How to Find Natural Hair Products that Work for You

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How to Find Natural Hair Products that Work for You

Gather around Naturalistas!

What is your natural hair story? Maybe you recently had a big chop where you cut off all your relaxed hair to start your natural hair care journey on a clean slate.

Have you been natural for years but still have no clue what to do with your hair, so you constantly bury it under protective styles, wigs and braids? Maybe you have committed to keeping your natural hair dreadlocks. It could also be that you are considering going natural but want to be sure of what you can expect.

No need to worry. This article will share a comprehensive overview of the curls and kinks of natural hair and the products that are best suited for it.

What is your natural hair type?

The first step towards finding natural hair products that work best for you is identifying your hair type.

Natural hair is classified by numbers based on curl patterns; types 2 (wavy), types 3 (curly), and types 4 (kinky or coily). The subclassifications are based on the diameter of the wave, curl or coil – A being the widest and C being the tightest. Most people are usually a combination of two or three sub-classifications of a hair type.

Type 2A; very close to a straight texture with a slight curl

Type 2B; pretty straight at the roots and form into waves toward the middle of your length

Type 2C; more coarse than other textures in the Type 2 family, characterized by defined waves and ringlets

Type 3A; well-defined curls with a spiral or ringlet shape

Type 3B; springy and voluminous texture with a smaller width compared to Type 3A curls

Type 3C; thicker strands with curls resembling tight corkscrews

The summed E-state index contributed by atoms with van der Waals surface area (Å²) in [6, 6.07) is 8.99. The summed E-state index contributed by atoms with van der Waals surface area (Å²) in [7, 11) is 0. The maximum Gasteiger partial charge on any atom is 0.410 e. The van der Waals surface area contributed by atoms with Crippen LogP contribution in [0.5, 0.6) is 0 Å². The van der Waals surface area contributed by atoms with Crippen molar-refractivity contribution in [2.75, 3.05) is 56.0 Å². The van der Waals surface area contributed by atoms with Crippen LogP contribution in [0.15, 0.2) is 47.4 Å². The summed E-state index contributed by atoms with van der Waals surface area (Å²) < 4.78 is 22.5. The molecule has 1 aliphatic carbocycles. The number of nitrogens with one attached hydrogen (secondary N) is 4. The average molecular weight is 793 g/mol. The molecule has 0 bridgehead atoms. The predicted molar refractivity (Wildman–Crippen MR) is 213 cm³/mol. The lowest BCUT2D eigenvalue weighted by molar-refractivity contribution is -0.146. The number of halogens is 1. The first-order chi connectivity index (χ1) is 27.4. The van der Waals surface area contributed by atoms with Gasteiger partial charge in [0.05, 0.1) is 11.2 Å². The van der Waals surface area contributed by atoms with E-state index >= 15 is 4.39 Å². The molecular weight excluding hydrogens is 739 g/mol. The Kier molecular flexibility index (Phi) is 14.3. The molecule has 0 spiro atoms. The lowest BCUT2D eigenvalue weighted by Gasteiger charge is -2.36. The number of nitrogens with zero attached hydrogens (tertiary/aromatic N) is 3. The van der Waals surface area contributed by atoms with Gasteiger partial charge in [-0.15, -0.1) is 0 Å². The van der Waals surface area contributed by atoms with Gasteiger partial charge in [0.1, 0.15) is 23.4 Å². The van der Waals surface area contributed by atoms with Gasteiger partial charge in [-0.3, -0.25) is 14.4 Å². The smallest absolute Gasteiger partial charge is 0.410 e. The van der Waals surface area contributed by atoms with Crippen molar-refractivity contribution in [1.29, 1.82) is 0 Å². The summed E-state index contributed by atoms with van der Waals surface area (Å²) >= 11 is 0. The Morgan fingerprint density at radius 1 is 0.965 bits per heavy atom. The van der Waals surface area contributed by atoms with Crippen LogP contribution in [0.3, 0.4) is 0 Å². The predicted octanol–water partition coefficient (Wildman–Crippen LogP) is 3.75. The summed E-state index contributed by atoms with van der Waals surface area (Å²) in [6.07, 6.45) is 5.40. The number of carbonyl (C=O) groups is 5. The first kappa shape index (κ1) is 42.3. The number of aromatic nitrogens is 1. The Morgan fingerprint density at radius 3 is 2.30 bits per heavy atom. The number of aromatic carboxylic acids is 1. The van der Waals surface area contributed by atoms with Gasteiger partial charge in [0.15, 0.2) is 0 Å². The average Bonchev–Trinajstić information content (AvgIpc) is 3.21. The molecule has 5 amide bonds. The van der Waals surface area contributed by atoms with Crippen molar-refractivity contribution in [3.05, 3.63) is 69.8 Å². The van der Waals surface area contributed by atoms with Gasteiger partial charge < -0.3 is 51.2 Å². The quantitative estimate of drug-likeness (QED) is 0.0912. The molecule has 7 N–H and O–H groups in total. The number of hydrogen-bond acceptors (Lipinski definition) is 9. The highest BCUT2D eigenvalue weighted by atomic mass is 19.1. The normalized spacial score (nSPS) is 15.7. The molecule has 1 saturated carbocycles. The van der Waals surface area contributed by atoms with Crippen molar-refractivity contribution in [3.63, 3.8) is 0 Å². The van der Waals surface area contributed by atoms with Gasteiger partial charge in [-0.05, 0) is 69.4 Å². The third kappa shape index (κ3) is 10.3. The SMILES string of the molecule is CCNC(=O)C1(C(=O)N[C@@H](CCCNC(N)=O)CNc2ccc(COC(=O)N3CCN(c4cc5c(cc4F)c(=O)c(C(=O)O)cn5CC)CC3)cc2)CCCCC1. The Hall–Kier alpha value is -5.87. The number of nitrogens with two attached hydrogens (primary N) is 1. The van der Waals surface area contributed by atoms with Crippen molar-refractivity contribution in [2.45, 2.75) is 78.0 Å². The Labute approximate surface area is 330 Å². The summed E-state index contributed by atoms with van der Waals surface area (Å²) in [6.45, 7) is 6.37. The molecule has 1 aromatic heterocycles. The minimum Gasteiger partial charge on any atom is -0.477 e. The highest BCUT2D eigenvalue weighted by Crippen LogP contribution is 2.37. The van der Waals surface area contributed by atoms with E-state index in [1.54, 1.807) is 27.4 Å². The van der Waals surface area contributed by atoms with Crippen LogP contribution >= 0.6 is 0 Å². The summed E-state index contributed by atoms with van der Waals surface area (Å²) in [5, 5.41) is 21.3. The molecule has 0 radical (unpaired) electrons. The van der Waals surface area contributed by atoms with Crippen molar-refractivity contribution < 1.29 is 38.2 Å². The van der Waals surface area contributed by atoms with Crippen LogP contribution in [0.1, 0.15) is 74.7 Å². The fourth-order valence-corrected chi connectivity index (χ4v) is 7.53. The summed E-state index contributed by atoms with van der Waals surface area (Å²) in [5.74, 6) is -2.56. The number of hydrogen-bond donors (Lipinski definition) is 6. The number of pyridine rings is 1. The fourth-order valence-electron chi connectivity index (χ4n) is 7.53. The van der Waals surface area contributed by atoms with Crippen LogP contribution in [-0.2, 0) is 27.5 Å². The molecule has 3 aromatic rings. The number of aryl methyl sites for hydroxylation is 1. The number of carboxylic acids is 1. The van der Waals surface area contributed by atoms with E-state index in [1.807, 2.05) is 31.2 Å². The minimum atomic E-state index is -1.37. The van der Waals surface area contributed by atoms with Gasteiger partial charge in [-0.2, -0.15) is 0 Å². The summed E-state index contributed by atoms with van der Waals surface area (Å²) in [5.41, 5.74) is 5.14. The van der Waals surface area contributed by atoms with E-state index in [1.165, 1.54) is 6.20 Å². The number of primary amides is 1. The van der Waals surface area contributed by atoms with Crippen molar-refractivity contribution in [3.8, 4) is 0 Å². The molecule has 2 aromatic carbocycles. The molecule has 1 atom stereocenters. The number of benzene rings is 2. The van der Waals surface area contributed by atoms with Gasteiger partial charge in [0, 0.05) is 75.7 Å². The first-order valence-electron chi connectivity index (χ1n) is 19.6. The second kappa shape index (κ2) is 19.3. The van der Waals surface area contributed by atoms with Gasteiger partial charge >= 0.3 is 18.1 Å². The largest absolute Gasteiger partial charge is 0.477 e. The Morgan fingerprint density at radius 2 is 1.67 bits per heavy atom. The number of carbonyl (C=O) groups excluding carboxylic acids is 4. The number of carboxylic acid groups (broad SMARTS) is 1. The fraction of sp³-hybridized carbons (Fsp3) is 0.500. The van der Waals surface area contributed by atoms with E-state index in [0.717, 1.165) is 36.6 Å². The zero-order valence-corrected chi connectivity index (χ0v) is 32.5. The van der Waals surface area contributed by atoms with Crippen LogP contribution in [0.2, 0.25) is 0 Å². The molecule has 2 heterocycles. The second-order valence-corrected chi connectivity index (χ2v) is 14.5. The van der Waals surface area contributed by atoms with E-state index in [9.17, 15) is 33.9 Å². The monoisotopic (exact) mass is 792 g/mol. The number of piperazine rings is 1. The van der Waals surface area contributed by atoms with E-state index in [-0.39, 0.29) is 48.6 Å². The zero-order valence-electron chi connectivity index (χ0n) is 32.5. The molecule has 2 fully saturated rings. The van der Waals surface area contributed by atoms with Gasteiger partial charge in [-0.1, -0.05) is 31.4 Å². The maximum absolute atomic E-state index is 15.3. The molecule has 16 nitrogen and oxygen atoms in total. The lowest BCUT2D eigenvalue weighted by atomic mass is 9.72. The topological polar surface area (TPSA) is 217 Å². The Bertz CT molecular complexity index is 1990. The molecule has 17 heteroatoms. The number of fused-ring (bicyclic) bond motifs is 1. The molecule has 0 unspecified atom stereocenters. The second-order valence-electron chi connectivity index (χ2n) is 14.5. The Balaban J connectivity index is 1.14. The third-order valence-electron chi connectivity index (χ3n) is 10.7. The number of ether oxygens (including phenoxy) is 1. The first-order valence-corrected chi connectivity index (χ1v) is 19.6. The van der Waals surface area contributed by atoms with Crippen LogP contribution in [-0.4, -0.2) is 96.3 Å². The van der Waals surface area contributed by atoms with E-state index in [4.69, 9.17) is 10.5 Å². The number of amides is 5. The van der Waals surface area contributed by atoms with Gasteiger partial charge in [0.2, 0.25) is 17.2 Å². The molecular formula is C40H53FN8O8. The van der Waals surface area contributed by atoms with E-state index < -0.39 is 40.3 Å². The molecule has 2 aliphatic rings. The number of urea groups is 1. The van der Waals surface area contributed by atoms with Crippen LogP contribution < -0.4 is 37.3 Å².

Type 4A; small and tight coils that resemble a zigzag pattern. The coils begin at the scalp and continue through to the ends

Type 4B; strands have a ‘Z’ shaped pattern that tends to bend in sharp angles instead of curling.

Type 4C; offers a range of thin to coarse textures with a very tight zigzag pattern. Densely packed strands that are often prone to significant shrinkage with less definition.

What is your hair porosity?

Now that you have been able to recognize your hair type. You need to identify your hair’s porosity.

Your natural hair can either have a high, medium, or low porosity. Hair porosity refers to how well your hair can absorb and hold moisture.

Low porosity hair has a tightly bound cuticle layer with overlapping scales that lay flat. This type of hair is considered healthy. It can get very shiny, especially when it is in a dark color. Low porosity hair repels moisture when you try to wet it and is hard to process since it resists the penetration of chemicals. It takes longer for low porosity hair to get wet when washing.

Medium porosity hair usually requires the least amount of maintenance. The cuticle layer is looser, allowing just the right amount of moisture to enter while preventing too much from escaping. Hair with average/medium porosity tends to hold styles well and can be permed and colored with predictable results. Continuous processing, however, can damage your hair and increase its porosity with time.